“This is, however, our largest E. coli outbreak since 2006 when we had an outbreak associated with spinach,” said Rigler. 205 people were infected that year.
“Right now the federal government is conducting a lot of traces back to find out if they can identify exactly where that lettuce was contaminated, was it at the farm, was it in a processing plant,” said Rigler.
So far, state health officials say until the all clear is given, don’t take any chances and steer clear of romaine lettuce.
“It’s possible we’ll be able to call a close to this outbreak soon, but we need to keep monitoring for the next ten or so days to make sure we don’t identify any additional cases,” said Rigler. “If you don’t know where your romaine lettuce came from, don’t eat it. Once this outbreak is cleared, we will work with the federal government to make the announcement.”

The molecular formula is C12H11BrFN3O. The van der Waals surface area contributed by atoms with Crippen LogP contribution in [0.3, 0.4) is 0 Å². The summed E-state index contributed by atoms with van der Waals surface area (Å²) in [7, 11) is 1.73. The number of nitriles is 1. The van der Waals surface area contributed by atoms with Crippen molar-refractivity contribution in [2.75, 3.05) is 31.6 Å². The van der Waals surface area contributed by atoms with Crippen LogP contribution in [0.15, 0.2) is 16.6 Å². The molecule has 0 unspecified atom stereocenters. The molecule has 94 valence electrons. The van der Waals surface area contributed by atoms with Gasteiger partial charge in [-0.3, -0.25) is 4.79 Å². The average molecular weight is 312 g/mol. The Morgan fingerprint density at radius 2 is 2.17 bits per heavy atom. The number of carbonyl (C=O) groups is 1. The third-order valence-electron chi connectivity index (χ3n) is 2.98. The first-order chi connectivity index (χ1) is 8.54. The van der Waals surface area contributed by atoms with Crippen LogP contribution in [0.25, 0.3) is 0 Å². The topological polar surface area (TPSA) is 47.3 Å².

ABC15 reached out to Styles and her attorneys for comment on the suit but have not heard back.
A second woman filed a very similar lawsuit through the same attorney on Monday, saying she went to the same Red Lobster in Peoria and suffered similar symptoms.
According to court paperwork, Penny Bunches was hospitalized from March 26, to March 30 after suffering from diarrhea and abdominal cramps.
She says she ate at a Caesar salad at a Peoria Red Lobster on March 21 and the lawsuit says the romaine lettuce served in the salad was contaminated by E. coli, leading to her infection and symptoms. Bunches tested positive for E. coli at the hospital, according to the complaint filed.
ABC15 also reached out to Red Lobster who provided this statement:
“The health and safety of our guests is important to us, which is why we take food safety very seriously. Since this is an open legal matter, I can’t share any additional information at this time.”